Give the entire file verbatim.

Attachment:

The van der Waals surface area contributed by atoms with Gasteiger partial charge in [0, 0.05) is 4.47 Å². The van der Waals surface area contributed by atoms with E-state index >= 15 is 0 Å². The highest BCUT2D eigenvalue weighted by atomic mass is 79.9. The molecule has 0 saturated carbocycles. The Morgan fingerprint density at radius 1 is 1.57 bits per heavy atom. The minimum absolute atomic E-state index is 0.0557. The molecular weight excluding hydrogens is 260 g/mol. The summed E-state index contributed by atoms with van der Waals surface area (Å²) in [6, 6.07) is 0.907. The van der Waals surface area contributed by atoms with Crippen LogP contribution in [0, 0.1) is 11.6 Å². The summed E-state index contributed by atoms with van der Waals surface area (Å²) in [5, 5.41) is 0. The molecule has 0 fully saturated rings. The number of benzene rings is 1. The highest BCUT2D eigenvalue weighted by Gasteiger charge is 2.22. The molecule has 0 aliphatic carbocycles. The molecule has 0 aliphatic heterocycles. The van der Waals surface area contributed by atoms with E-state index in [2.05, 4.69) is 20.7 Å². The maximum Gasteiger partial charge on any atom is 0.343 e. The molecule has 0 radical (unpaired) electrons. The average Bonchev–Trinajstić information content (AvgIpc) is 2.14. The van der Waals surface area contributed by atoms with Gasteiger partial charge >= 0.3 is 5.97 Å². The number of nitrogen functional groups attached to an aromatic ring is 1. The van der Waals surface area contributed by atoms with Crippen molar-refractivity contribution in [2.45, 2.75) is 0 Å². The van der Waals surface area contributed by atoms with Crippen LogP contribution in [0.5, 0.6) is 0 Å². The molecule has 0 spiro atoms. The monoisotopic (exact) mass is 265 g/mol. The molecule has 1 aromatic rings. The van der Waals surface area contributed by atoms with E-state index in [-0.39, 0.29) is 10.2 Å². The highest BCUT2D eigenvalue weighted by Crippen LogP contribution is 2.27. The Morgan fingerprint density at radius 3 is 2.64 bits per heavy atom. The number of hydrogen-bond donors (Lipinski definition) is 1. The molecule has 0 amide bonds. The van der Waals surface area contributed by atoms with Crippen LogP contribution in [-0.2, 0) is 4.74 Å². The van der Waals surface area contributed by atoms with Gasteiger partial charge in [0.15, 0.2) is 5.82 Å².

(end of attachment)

The van der Waals surface area contributed by atoms with Gasteiger partial charge in [0, 0.05) is 4.47 Å². The van der Waals surface area contributed by atoms with E-state index >= 15 is 0 Å². The highest BCUT2D eigenvalue weighted by atomic mass is 79.9. The molecule has 0 saturated carbocycles. The Morgan fingerprint density at radius 1 is 1.57 bits per heavy atom. The minimum absolute atomic E-state index is 0.0557. The molecular weight excluding hydrogens is 260 g/mol. The summed E-state index contributed by atoms with van der Waals surface area (Å²) in [6, 6.07) is 0.907. The van der Waals surface area contributed by atoms with Crippen LogP contribution in [0, 0.1) is 11.6 Å². The summed E-state index contributed by atoms with van der Waals surface area (Å²) in [5, 5.41) is 0. The molecule has 0 fully saturated rings. The number of benzene rings is 1. The highest BCUT2D eigenvalue weighted by Gasteiger charge is 2.22. The molecule has 0 aliphatic carbocycles. The molecule has 0 aliphatic heterocycles. The van der Waals surface area contributed by atoms with E-state index in [2.05, 4.69) is 20.7 Å². The maximum Gasteiger partial charge on any atom is 0.343 e. The molecule has 0 radical (unpaired) electrons. The average Bonchev–Trinajstić information content (AvgIpc) is 2.14. The van der Waals surface area contributed by atoms with Gasteiger partial charge >= 0.3 is 5.97 Å². The number of nitrogen functional groups attached to an aromatic ring is 1. The van der Waals surface area contributed by atoms with Crippen molar-refractivity contribution in [2.45, 2.75) is 0 Å². The van der Waals surface area contributed by atoms with Crippen LogP contribution in [0.5, 0.6) is 0 Å². The molecule has 0 spiro atoms. The monoisotopic (exact) mass is 265 g/mol. The molecule has 1 aromatic rings. The van der Waals surface area contributed by atoms with E-state index in [-0.39, 0.29) is 10.2 Å². The highest BCUT2D eigenvalue weighted by Crippen LogP contribution is 2.27. The Morgan fingerprint density at radius 3 is 2.64 bits per heavy atom. The number of hydrogen-bond donors (Lipinski definition) is 1. The molecule has 0 amide bonds. The van der Waals surface area contributed by atoms with Crippen LogP contribution in [-0.2, 0) is 4.74 Å². The van der Waals surface area contributed by atoms with Gasteiger partial charge in [0.15, 0.2) is 5.82 Å².